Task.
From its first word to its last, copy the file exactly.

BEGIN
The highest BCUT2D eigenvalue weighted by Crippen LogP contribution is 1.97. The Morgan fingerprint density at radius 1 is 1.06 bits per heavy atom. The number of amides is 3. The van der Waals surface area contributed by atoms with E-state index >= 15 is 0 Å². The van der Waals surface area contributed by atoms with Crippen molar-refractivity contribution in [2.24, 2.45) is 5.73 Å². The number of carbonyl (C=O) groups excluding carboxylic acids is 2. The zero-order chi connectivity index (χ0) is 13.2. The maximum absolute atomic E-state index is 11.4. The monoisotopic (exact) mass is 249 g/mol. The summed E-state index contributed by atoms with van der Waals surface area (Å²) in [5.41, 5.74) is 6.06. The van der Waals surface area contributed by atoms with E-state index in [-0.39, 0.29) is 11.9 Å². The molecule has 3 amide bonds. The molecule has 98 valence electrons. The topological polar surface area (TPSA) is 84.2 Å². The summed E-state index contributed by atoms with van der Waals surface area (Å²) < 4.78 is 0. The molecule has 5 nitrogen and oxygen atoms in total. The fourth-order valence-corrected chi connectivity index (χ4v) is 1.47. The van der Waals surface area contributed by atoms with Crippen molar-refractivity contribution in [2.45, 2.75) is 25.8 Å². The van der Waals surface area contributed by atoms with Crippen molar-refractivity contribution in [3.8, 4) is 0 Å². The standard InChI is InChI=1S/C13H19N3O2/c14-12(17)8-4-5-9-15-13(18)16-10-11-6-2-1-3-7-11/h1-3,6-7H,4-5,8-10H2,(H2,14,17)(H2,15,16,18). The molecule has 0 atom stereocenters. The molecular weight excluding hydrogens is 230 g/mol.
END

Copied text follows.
The highest BCUT2D eigenvalue weighted by Crippen LogP contribution is 1.97. The Morgan fingerprint density at radius 1 is 1.06 bits per heavy atom. The number of amides is 3. The van der Waals surface area contributed by atoms with E-state index >= 15 is 0 Å². The van der Waals surface area contributed by atoms with Crippen molar-refractivity contribution in [2.24, 2.45) is 5.73 Å². The number of carbonyl (C=O) groups excluding carboxylic acids is 2. The zero-order chi connectivity index (χ0) is 13.2. The maximum absolute atomic E-state index is 11.4. The monoisotopic (exact) mass is 249 g/mol. The summed E-state index contributed by atoms with van der Waals surface area (Å²) in [5.41, 5.74) is 6.06. The van der Waals surface area contributed by atoms with E-state index in [-0.39, 0.29) is 11.9 Å². The molecule has 3 amide bonds. The molecule has 98 valence electrons. The topological polar surface area (TPSA) is 84.2 Å². The summed E-state index contributed by atoms with van der Waals surface area (Å²) < 4.78 is 0. The molecule has 5 nitrogen and oxygen atoms in total. The fourth-order valence-corrected chi connectivity index (χ4v) is 1.47. The van der Waals surface area contributed by atoms with Crippen molar-refractivity contribution in [2.45, 2.75) is 25.8 Å². The van der Waals surface area contributed by atoms with Crippen molar-refractivity contribution in [3.8, 4) is 0 Å². The standard InChI is InChI=1S/C13H19N3O2/c14-12(17)8-4-5-9-15-13(18)16-10-11-6-2-1-3-7-11/h1-3,6-7H,4-5,8-10H2,(H2,14,17)(H2,15,16,18). The molecule has 0 atom stereocenters. The molecular weight excluding hydrogens is 230 g/mol.